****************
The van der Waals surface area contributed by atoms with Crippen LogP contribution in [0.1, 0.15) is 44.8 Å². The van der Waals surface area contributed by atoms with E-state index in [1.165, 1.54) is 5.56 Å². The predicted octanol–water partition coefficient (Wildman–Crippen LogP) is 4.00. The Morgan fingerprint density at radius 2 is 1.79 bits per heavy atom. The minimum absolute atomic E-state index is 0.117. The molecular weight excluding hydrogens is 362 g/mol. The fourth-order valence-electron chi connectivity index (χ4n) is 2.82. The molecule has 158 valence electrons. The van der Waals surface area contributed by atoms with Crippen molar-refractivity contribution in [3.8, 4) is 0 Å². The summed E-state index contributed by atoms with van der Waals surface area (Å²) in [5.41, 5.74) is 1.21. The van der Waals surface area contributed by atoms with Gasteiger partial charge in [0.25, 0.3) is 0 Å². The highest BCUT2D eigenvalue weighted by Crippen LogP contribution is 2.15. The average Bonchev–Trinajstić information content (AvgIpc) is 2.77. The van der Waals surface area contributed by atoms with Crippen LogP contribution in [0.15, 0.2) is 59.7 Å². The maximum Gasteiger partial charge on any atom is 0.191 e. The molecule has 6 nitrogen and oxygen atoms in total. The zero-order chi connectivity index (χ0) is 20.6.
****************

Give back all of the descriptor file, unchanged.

The van der Waals surface area contributed by atoms with Crippen LogP contribution in [0.1, 0.15) is 44.8 Å². The van der Waals surface area contributed by atoms with E-state index in [1.165, 1.54) is 5.56 Å². The predicted octanol–water partition coefficient (Wildman–Crippen LogP) is 4.00. The Morgan fingerprint density at radius 2 is 1.79 bits per heavy atom. The minimum absolute atomic E-state index is 0.117. The molecular weight excluding hydrogens is 362 g/mol. The fourth-order valence-electron chi connectivity index (χ4n) is 2.82. The molecule has 158 valence electrons. The van der Waals surface area contributed by atoms with Crippen molar-refractivity contribution in [3.8, 4) is 0 Å². The summed E-state index contributed by atoms with van der Waals surface area (Å²) in [5.41, 5.74) is 1.21. The van der Waals surface area contributed by atoms with Gasteiger partial charge in [0.25, 0.3) is 0 Å². The highest BCUT2D eigenvalue weighted by Crippen LogP contribution is 2.15. The average Bonchev–Trinajstić information content (AvgIpc) is 2.77. The van der Waals surface area contributed by atoms with Crippen LogP contribution in [0.15, 0.2) is 59.7 Å². The maximum Gasteiger partial charge on any atom is 0.191 e. The molecule has 6 nitrogen and oxygen atoms in total. The zero-order chi connectivity index (χ0) is 20.6.